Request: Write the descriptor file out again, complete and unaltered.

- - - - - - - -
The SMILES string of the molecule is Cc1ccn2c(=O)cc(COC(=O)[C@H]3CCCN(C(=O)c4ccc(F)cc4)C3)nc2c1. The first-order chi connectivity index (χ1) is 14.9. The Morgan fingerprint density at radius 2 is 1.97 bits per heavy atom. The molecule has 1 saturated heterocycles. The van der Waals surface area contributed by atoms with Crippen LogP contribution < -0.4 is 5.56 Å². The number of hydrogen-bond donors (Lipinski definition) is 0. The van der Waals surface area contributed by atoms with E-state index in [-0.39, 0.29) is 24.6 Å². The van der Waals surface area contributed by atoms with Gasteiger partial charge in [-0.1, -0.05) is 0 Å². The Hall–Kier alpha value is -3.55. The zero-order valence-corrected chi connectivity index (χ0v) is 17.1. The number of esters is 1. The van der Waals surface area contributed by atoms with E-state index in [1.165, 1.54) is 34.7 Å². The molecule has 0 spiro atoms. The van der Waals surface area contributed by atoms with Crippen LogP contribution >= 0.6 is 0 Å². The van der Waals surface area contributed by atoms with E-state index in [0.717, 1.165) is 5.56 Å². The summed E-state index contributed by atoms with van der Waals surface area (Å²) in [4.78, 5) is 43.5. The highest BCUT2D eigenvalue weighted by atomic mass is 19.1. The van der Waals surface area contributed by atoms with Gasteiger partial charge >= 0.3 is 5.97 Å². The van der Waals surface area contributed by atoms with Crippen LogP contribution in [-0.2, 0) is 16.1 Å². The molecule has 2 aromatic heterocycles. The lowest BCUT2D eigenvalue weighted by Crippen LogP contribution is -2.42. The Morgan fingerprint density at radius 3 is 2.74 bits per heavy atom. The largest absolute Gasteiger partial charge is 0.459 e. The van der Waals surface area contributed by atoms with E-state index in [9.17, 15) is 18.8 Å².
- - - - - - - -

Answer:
The SMILES string of the molecule is Cc1ccn2c(=O)cc(COC(=O)[C@H]3CCCN(C(=O)c4ccc(F)cc4)C3)nc2c1. The first-order chi connectivity index (χ1) is 14.9. The Morgan fingerprint density at radius 2 is 1.97 bits per heavy atom. The molecule has 1 saturated heterocycles. The van der Waals surface area contributed by atoms with Crippen LogP contribution < -0.4 is 5.56 Å². The number of hydrogen-bond donors (Lipinski definition) is 0. The van der Waals surface area contributed by atoms with E-state index in [-0.39, 0.29) is 24.6 Å². The van der Waals surface area contributed by atoms with Gasteiger partial charge in [-0.1, -0.05) is 0 Å². The Hall–Kier alpha value is -3.55. The zero-order valence-corrected chi connectivity index (χ0v) is 17.1. The number of esters is 1. The van der Waals surface area contributed by atoms with E-state index in [1.165, 1.54) is 34.7 Å². The molecule has 0 spiro atoms. The van der Waals surface area contributed by atoms with Crippen LogP contribution >= 0.6 is 0 Å². The van der Waals surface area contributed by atoms with E-state index in [0.717, 1.165) is 5.56 Å². The summed E-state index contributed by atoms with van der Waals surface area (Å²) in [4.78, 5) is 43.5. The highest BCUT2D eigenvalue weighted by atomic mass is 19.1. The van der Waals surface area contributed by atoms with Gasteiger partial charge >= 0.3 is 5.97 Å². The van der Waals surface area contributed by atoms with Crippen LogP contribution in [-0.2, 0) is 16.1 Å². The molecule has 2 aromatic heterocycles. The lowest BCUT2D eigenvalue weighted by Crippen LogP contribution is -2.42. The Morgan fingerprint density at radius 3 is 2.74 bits per heavy atom. The largest absolute Gasteiger partial charge is 0.459 e. The van der Waals surface area contributed by atoms with E-state index in [9.17, 15) is 18.8 Å².